The fight between Donald Trump and the CIA over the supposed Russian hacking scandal has at least two positive benefits: One, it helps to remind us what the conversion of the federal government to a national-security state has done to us here at home. Two, it enables us to ask an important fundamental question: Given that the Cold War ended decades ago, why don’t we just ditch the entire national security establishment and restore a constitutional republic to our land?
The conversion of the federal government from a constitutionally limited government to a national-security state occurred after World War II. U.S. officials said that the Soviet Union, Red China, and the communist world posed a grave threat to the United Staes. In order to combat this threat, they said, it would be necessary for the United States to become like them — a national-security state. If America failed to do that, the argument went, the country would end up falling to the Reds.
That meant, for the first time in U.S. history, a vast and ever-growing military establishment, which would consists of military bases and installations all over the country and all over the world.
It would also mean calling into existence the CIA, a secretive agency with omnipotent powers, including the powers to assassinate (i.e., murder) people, to kidnap people, to torture people, to bribe foreign officials, to incarcerate people, and to effect regime change operations in foreign countries, including ones whose leaders were democratically elected.
It also meant calling into existence the NSA, a secretive agency with the omnipotent power to secretly spy on both the citizens and foreigners.
It was all justified in the name of keeping us safe from the Reds. What most Americans failed to notice was that this new-fangled governmental structure was quite similar to that found in the governmental structures of the Soviet Union and China.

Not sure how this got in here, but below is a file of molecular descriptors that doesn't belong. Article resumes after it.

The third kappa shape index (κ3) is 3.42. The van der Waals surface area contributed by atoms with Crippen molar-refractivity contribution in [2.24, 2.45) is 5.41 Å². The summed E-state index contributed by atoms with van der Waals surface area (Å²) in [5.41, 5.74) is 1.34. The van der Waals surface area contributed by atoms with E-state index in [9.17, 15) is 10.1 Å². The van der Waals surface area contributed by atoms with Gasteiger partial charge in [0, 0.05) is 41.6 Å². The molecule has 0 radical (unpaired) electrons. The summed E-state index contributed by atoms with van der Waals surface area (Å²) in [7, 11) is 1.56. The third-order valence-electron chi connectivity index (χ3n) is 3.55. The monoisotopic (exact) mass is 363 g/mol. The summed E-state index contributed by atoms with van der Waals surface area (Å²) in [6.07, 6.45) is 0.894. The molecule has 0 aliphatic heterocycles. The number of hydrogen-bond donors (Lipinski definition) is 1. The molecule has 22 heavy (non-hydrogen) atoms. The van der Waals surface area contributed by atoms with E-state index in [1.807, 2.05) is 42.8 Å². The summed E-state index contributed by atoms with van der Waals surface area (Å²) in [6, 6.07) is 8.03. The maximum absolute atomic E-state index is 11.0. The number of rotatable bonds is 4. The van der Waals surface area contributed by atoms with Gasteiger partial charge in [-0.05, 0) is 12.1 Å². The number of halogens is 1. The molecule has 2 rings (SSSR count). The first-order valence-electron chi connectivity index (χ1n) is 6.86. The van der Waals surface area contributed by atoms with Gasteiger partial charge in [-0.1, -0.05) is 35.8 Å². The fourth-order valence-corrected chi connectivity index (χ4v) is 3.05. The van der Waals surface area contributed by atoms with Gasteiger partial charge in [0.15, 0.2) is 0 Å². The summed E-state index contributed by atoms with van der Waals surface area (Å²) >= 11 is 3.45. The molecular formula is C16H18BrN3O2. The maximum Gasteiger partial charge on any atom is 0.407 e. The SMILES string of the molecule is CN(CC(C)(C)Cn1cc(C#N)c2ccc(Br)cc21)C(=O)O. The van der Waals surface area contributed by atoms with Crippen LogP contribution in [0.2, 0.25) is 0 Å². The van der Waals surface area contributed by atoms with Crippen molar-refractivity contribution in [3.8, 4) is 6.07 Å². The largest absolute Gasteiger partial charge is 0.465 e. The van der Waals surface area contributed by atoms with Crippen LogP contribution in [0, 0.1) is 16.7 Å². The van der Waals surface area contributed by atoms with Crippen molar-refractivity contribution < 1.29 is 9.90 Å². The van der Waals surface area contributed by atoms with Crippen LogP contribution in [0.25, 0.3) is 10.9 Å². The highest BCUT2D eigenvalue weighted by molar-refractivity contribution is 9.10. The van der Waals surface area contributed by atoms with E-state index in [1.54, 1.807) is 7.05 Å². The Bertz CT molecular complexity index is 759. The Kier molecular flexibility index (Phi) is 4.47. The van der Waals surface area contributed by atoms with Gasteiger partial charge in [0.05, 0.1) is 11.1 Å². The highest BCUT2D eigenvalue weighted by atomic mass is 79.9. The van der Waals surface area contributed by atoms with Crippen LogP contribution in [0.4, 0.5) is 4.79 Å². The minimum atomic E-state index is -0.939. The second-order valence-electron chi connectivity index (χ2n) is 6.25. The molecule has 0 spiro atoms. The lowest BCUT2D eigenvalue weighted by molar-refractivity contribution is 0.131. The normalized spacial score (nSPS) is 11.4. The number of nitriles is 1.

And sure enough, after the conversion, America became like them. For example, the CIA began assassinating people, including people who had never committed any acts of aggression against the United States. The assassination attempts against Cuban leader Fidel Castro come to mind. Neither Castro nor Cuba had ever attacked the United States or even threatened to do so. But it was considered okay to murder him simply because of his communist or socialist beliefs.
And murder and attempted murder it was. Not everyone wanted to recognize that. President Lyndon Johnson was one of the ones who did. He observed that the CIA was running a “damned Murder, Inc.”
Castro wasn’t the first intended victim of official state-sponsored murder by the U.S. government. In 1954, the CIA engineered the ouster of the democratically elected president of Guatemala, Jacobo Arbenz. In the run-up to that coup, the CIA prepared an assassination manual and a list of people to be assassinated, none of whom had ever done anything against the United States.
Morally or religiously speaking, however, is murder ever justified? That’s the question few Americans asked during the Cold War. Instead, there was just deference to authority, just like the deference to authority that the mainstream media today are paying to the CIA and the rest of the national-security establishment in the suppose Russian hacking controversy.
Don’t ask questions. Don’t challenge. Oh sure, they lie, like when Director of National Intelligence James R. Clapper Jr. and CIA Director Richard Helms did in sworn testimony to Congress. That doesn’t matter. Even when they lie, it is automatically assumed that they do it to protect “national security” and “to keep us safe.” Automatic, unconditional deference to authority is expected of the citizenry, especially those who grew up reciting the pledge of allegiance every morning for 18 long years in public (i.e., government) schools.
In the process, the Pentagon, the CIA, and the NSA have warped and perverted the moral, values, principles, and consciences of the American people. Murder became okay. So did secret surveillance. So did coups that destroyed democratic regimes and installed brutal tyrannical regimes whose personnel murdered, tortured, raped, and oppressed their citizenry, with the full support of U.S. national-security state officials.
Oh sure, when the communists or even the Nazis did these types of things, everyone was quickly able to see that such things were bad. But when the Pentagon, the CIA, and the NSA did them, Americans were expected to thank them for their service. The CIA’s MKULTRA program comes to mind.